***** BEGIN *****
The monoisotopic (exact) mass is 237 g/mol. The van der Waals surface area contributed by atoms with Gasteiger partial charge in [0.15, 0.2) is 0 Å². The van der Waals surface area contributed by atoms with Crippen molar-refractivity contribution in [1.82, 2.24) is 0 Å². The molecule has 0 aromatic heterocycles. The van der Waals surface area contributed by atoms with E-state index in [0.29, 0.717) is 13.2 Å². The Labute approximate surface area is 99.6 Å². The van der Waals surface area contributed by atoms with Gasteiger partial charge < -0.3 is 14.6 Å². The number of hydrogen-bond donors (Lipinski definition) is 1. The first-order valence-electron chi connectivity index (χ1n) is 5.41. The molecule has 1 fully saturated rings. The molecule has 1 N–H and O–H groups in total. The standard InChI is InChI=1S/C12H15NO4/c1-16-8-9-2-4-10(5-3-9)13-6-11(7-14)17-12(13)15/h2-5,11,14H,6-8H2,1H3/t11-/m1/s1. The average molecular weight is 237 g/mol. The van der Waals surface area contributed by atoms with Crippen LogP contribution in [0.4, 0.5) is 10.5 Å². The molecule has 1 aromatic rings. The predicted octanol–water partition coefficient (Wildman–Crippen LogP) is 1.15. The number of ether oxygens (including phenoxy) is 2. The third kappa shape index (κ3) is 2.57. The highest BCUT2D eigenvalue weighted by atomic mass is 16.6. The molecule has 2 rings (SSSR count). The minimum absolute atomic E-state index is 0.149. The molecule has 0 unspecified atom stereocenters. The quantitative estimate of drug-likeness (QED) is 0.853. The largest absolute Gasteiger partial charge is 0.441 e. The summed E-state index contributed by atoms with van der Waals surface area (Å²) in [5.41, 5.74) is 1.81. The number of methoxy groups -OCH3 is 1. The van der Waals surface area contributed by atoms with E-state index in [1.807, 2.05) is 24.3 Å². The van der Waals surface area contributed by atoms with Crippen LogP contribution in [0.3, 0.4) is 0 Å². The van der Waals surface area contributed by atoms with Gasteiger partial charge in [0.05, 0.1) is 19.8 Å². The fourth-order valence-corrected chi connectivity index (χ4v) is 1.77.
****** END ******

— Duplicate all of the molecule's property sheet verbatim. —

The monoisotopic (exact) mass is 237 g/mol. The van der Waals surface area contributed by atoms with Gasteiger partial charge in [0.15, 0.2) is 0 Å². The van der Waals surface area contributed by atoms with Crippen molar-refractivity contribution in [1.82, 2.24) is 0 Å². The molecule has 0 aromatic heterocycles. The van der Waals surface area contributed by atoms with E-state index in [0.29, 0.717) is 13.2 Å². The Labute approximate surface area is 99.6 Å². The van der Waals surface area contributed by atoms with Gasteiger partial charge < -0.3 is 14.6 Å². The number of hydrogen-bond donors (Lipinski definition) is 1. The first-order valence-electron chi connectivity index (χ1n) is 5.41. The molecule has 1 fully saturated rings. The molecule has 1 N–H and O–H groups in total. The standard InChI is InChI=1S/C12H15NO4/c1-16-8-9-2-4-10(5-3-9)13-6-11(7-14)17-12(13)15/h2-5,11,14H,6-8H2,1H3/t11-/m1/s1. The average molecular weight is 237 g/mol. The van der Waals surface area contributed by atoms with Crippen LogP contribution in [0.4, 0.5) is 10.5 Å². The molecule has 1 aromatic rings. The predicted octanol–water partition coefficient (Wildman–Crippen LogP) is 1.15. The number of ether oxygens (including phenoxy) is 2. The third kappa shape index (κ3) is 2.57. The highest BCUT2D eigenvalue weighted by atomic mass is 16.6. The molecule has 2 rings (SSSR count). The minimum absolute atomic E-state index is 0.149. The molecule has 0 unspecified atom stereocenters. The quantitative estimate of drug-likeness (QED) is 0.853. The largest absolute Gasteiger partial charge is 0.441 e. The summed E-state index contributed by atoms with van der Waals surface area (Å²) in [5.41, 5.74) is 1.81. The number of methoxy groups -OCH3 is 1. The van der Waals surface area contributed by atoms with E-state index in [1.807, 2.05) is 24.3 Å². The van der Waals surface area contributed by atoms with Crippen LogP contribution in [0.3, 0.4) is 0 Å². The van der Waals surface area contributed by atoms with Gasteiger partial charge in [0.05, 0.1) is 19.8 Å². The fourth-order valence-corrected chi connectivity index (χ4v) is 1.77.